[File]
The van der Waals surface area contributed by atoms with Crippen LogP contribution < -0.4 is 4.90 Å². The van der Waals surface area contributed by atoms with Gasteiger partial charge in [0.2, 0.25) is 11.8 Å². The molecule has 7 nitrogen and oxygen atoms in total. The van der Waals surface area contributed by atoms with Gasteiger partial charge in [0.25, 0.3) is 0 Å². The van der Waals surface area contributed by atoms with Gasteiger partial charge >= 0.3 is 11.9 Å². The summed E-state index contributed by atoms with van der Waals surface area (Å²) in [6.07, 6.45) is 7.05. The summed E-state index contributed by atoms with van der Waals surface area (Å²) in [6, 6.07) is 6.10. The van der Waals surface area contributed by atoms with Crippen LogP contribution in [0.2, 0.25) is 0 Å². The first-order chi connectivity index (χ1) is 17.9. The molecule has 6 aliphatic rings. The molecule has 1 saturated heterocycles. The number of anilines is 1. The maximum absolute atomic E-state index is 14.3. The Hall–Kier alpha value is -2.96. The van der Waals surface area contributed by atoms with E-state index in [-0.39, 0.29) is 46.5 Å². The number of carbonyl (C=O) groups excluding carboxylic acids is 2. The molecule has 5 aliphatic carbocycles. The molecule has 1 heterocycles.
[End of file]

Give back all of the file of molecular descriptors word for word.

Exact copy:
The van der Waals surface area contributed by atoms with Crippen LogP contribution < -0.4 is 4.90 Å². The van der Waals surface area contributed by atoms with Gasteiger partial charge in [0.2, 0.25) is 11.8 Å². The molecule has 7 nitrogen and oxygen atoms in total. The van der Waals surface area contributed by atoms with Gasteiger partial charge in [0.25, 0.3) is 0 Å². The van der Waals surface area contributed by atoms with Gasteiger partial charge >= 0.3 is 11.9 Å². The summed E-state index contributed by atoms with van der Waals surface area (Å²) in [6.07, 6.45) is 7.05. The summed E-state index contributed by atoms with van der Waals surface area (Å²) in [6, 6.07) is 6.10. The van der Waals surface area contributed by atoms with Crippen LogP contribution in [0.2, 0.25) is 0 Å². The first-order chi connectivity index (χ1) is 17.9. The molecule has 6 aliphatic rings. The molecule has 1 saturated heterocycles. The number of anilines is 1. The maximum absolute atomic E-state index is 14.3. The Hall–Kier alpha value is -2.96. The van der Waals surface area contributed by atoms with E-state index in [-0.39, 0.29) is 46.5 Å². The number of carbonyl (C=O) groups excluding carboxylic acids is 2. The molecule has 5 aliphatic carbocycles. The molecule has 1 heterocycles.